Damon Brown’s post, “3 Terrible Reasons Why You Are Addicted to Busyness,” stopped me dead in my tracks. Who me–addicted to “busyness?”
He explained why busyness feels like you cannot stop:
Fulfils the ego – busyness becomes an acute measurement of entrepreneurial worth
Fulfills guilt – not taking a break, especially during crucial periods and fearing vacations
Fulfills the silence – to be still feels scary and can result in feeling anxiously bored
Things weren’t always this way. As a youngster, I recall sitting on the bank of our backyard creek for hours, swirling the water with a stick and throwing rocks to make ripples. I was comfortable with the peace and quiet. The second time was in my early twenties. As a young mother, I spent hours watching my newborn daughter sleep. No place to go. Nothing to do. I stayed in the moment and enjoyed the miracle of her birth. The dishes and housecleaning could wait.
When and how did I evolve into a person who is busy most of her waking hours? I concluded that as personal and professional responsibilities piled up around me, I said “yes” often. Relentless real-life demands pulled me in every direction: A co-worker wants the status report by tomorrow; create and deliver a keynote for a fundraising event; squeeze in a workout; take Mom to the doctor; and cram in just one more load of laundry immediately after declaring I am headed straight to bed.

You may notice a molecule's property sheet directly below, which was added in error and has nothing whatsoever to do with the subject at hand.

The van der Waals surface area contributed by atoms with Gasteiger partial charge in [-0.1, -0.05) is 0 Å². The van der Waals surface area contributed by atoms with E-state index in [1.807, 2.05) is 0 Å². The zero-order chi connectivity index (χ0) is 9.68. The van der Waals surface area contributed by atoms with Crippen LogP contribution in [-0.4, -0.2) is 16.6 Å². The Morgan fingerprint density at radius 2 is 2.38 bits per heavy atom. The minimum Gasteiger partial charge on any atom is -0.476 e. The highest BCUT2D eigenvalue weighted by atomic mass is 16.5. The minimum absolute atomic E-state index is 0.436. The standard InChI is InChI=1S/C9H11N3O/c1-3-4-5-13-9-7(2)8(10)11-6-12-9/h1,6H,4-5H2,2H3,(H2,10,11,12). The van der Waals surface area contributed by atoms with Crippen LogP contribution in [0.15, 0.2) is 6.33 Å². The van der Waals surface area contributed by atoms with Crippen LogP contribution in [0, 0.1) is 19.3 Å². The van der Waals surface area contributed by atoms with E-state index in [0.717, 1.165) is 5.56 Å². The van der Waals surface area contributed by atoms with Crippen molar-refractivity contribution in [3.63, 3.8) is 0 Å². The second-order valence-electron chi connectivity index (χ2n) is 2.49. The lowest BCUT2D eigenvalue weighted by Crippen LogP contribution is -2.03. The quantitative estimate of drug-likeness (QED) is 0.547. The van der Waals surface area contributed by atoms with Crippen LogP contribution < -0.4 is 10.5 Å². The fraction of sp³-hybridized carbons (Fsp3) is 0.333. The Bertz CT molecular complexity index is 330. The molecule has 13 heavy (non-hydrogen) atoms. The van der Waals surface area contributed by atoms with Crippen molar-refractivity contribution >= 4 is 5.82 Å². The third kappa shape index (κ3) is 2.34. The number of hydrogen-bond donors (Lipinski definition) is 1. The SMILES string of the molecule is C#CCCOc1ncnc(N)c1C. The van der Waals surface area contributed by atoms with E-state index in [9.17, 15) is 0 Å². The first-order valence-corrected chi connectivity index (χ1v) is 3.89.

Busyness slowly crept into my life, and settled in like an unwanted house guest.
No one is impressed with exhaustion, over-scheduling, and busyness. My long-time friends and loving family members are the ones who helped me understand the destructiveness of busyness. My forthcoming book, Who Will Take Care of Me When I’m Old? further explains how they taught me the value of time. Here is some of their sage advice:
When I over-schedule, they tell me:
“You are running yourself ragged for nothing. You will never get it all done.”
When I waste other people’s time, they tell me:
“Soon enough you will alienate them.”
When I feed my phone distraction, they tell me:
“You will never get those hours back playing card games and checking email.”
When I move through time mindlessly, they tell me:
“Having no set plans means someone else eventually decides for you.”
When I resist delegating tasks and responsibilities, they tell me:
“Your way is not always best. You do not have all the answers.”
When I multi-task, they tell me:
“You are not doing any task well.”
Now I know the importance of savoring the present moment; to be unbalanced comes at a hefty price. From now on, I choose what I do with my time carefully. Life is short.